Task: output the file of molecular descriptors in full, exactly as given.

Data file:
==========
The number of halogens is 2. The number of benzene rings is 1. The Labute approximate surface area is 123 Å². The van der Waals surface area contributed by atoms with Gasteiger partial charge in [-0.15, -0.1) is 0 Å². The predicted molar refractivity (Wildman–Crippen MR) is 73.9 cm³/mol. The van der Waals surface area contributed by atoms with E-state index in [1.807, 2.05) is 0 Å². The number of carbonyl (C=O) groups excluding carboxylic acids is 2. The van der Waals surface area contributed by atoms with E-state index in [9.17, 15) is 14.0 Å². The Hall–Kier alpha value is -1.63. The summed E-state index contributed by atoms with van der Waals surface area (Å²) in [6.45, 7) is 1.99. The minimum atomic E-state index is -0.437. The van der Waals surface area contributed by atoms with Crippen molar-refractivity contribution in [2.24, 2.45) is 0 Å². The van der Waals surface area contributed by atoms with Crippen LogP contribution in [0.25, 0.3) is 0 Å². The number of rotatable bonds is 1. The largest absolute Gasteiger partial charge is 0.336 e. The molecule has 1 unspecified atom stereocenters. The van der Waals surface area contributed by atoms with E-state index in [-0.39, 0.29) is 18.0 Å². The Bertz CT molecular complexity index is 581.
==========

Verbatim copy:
The number of halogens is 2. The number of benzene rings is 1. The Labute approximate surface area is 123 Å². The van der Waals surface area contributed by atoms with Gasteiger partial charge in [-0.15, -0.1) is 0 Å². The predicted molar refractivity (Wildman–Crippen MR) is 73.9 cm³/mol. The van der Waals surface area contributed by atoms with E-state index in [1.807, 2.05) is 0 Å². The number of carbonyl (C=O) groups excluding carboxylic acids is 2. The van der Waals surface area contributed by atoms with E-state index in [9.17, 15) is 14.0 Å². The Hall–Kier alpha value is -1.63. The summed E-state index contributed by atoms with van der Waals surface area (Å²) in [6.45, 7) is 1.99. The minimum atomic E-state index is -0.437. The van der Waals surface area contributed by atoms with Crippen molar-refractivity contribution in [2.24, 2.45) is 0 Å². The van der Waals surface area contributed by atoms with Crippen LogP contribution in [0.25, 0.3) is 0 Å². The number of rotatable bonds is 1. The largest absolute Gasteiger partial charge is 0.336 e. The molecule has 1 unspecified atom stereocenters. The van der Waals surface area contributed by atoms with E-state index in [-0.39, 0.29) is 18.0 Å². The Bertz CT molecular complexity index is 581.